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The Secret Dub Life of The Flying Lizards:The Flying Lizards

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Artist: The Flying Lizards

Date Released: 1995 (recorded 1978)

Label: Piano

Produced By: David Cunningham (from tapes by Jah Lloyd)

Tracklisting:

  1. Preface (mixed in 1995)
  2. Shake
  3. Time And Salt
  4. Mute
  5. Skin And Stone
  6. Crab Claw
  7. Outside
  8. Inside
  9. Ash And Diamond
  10. Flicker
  11. Postscript (Mixed in 1995)
  12. Untitled Bonus Track

ReviewEdit

This isn't really a Flying Lizards record, but what it is is still interesting. In 1978, Virgin records asked David Cunningham to do a dub album of a record by Jah Lloyd. He agreed, and Virgin sent the tapes. Unfortunately, for some reason, the tapes sent to David Cunningham were mixed down mono versions—useless for doing dub. So, of course, he did what anyone would do—give up and call the label to get the right tapes. No, wait, I'm sorry, I got that wrong -- he invented his own techniques to make dub records from mono mixdowns. I always get those two confused. Anyway, as it always goes, by the time David Cunningham had finished the record (even though I don't think it took him too much awfully longer—especially since he had to figure out how to use unusable tapes...), Virgin had cooled on the project, and it never came out until 1995 on David Cunningham's own Piano label.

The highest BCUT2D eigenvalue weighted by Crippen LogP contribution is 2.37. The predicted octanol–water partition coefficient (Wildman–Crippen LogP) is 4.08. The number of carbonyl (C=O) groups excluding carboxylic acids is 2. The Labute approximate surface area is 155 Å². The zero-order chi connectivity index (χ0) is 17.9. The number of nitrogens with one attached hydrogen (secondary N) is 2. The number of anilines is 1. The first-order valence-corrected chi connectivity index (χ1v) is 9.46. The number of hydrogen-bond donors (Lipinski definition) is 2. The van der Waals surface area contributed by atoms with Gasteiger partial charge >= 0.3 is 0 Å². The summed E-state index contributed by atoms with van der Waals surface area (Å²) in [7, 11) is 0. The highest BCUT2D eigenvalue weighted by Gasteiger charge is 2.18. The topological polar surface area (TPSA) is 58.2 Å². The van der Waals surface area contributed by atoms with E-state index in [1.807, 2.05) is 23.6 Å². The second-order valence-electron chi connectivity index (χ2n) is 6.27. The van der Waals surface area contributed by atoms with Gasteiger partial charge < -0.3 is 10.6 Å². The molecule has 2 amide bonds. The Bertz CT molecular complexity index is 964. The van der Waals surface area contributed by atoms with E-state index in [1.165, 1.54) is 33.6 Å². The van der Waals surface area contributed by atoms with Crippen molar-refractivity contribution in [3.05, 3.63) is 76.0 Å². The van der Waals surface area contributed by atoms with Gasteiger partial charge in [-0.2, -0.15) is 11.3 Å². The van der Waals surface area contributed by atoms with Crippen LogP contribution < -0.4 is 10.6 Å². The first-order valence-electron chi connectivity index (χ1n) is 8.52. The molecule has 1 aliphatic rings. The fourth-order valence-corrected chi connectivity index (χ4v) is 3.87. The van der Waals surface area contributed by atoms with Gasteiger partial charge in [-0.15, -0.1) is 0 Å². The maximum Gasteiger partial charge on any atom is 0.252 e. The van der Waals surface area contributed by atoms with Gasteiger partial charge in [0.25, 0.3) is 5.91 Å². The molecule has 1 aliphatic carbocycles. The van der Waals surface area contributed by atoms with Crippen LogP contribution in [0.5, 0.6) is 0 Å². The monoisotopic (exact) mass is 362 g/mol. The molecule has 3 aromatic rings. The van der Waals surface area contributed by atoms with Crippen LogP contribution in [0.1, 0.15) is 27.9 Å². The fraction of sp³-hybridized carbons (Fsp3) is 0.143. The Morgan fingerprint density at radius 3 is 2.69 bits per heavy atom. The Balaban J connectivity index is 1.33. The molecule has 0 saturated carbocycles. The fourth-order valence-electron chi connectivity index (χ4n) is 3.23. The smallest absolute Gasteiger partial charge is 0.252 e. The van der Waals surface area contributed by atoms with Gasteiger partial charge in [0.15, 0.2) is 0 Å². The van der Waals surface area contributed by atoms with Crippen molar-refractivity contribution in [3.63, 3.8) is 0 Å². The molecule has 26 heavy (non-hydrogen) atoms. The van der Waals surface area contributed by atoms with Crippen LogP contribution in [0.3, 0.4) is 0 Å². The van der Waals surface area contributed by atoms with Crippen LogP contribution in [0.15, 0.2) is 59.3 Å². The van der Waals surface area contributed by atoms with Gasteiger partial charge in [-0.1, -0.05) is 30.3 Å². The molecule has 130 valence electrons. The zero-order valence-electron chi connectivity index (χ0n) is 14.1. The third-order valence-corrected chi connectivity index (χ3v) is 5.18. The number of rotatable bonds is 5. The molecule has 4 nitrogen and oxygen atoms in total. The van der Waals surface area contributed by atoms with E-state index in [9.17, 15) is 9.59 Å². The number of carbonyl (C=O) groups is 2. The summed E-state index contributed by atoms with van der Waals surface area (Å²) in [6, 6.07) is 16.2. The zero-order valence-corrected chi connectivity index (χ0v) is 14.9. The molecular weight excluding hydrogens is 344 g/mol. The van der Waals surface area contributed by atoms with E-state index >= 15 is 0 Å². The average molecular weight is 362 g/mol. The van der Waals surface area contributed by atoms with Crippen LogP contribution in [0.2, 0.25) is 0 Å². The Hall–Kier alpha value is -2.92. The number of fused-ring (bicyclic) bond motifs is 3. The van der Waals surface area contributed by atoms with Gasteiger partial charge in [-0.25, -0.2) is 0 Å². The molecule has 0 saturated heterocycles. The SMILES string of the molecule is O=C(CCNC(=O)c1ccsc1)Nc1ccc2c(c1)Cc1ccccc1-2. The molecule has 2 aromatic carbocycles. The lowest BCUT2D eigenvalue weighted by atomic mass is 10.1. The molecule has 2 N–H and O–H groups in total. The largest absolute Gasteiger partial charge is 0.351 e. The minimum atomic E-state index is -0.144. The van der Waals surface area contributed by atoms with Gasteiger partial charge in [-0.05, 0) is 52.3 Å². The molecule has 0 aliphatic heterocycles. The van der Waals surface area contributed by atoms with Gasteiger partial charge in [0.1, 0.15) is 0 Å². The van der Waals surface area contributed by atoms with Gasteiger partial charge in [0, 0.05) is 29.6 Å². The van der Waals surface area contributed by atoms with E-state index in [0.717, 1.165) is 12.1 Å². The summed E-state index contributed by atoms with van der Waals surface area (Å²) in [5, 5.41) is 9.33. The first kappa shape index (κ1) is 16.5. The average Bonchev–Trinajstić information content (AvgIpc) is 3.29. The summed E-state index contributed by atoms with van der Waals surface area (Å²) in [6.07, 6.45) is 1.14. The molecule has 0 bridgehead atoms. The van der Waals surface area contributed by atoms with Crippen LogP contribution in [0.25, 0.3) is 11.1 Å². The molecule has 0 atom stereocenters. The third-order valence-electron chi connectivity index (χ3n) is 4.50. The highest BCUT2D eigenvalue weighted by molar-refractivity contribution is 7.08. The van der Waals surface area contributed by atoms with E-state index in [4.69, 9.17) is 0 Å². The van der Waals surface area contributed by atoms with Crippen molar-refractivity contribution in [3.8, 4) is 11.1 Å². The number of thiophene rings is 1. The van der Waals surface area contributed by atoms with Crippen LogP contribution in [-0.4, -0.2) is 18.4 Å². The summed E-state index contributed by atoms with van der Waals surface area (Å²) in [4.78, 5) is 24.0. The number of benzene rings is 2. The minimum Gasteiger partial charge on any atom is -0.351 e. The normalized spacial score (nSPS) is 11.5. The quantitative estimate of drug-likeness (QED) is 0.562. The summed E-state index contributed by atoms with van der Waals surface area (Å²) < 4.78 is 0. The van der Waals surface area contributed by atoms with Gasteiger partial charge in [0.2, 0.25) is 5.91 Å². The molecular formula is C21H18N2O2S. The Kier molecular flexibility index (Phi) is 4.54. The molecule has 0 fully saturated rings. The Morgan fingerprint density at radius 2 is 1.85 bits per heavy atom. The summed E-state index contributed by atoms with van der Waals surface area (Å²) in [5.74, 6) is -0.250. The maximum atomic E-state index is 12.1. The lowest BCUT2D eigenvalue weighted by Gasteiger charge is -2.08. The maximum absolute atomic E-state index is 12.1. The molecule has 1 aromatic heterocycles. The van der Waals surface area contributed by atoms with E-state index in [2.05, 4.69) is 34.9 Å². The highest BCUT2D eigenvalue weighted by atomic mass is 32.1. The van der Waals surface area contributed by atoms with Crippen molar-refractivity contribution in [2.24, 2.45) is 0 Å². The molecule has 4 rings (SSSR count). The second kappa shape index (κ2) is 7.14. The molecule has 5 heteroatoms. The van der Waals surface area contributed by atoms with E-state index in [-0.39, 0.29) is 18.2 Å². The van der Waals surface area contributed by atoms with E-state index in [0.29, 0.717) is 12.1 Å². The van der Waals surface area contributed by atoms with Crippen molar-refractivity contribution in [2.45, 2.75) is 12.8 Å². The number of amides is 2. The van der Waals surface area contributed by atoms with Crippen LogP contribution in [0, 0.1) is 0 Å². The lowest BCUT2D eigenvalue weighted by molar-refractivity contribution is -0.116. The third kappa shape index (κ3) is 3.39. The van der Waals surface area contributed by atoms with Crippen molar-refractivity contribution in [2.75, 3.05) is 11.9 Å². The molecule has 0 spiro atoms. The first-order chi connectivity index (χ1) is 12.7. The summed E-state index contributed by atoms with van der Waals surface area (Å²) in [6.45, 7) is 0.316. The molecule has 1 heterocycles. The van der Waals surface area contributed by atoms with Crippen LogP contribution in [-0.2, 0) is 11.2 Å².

So, how is it? Surprisingly interesting. I am SO not a fan of Reggae, and so I'm probably not the best person to judge this record, but, well, if I have to listen to something reggae-inspired, I want it to be dub, and if I want to listen to dub, I'd rather it be this record. While it doesn't sound too much like The Flying Lizards, there's enough of that sound in there to make it interesting to Flying Lizards fans, and, well, David Cunningham is brilliant (as if it weren't evidenced by him MAKING A DUB ALBUM FROM MONO TAPES—sorry, can't get over that), so these tend to be pretty good. I wish they were a bit more experimental, but, well, the way he made the album is pretty goddamn experimental, so, you know, I can't really complain about that.

Since it's not really a Flying Lizards album, I can't really recommend it as, like, a place to start, but if you're a fan of dub, reggae or studio experimentation, definitely pick this up. On one hand, it's an interesting experiment, and on the other hand, it's actually pretty good to listen to as well. - Rev. Syung Myung Me

Further readingEdit

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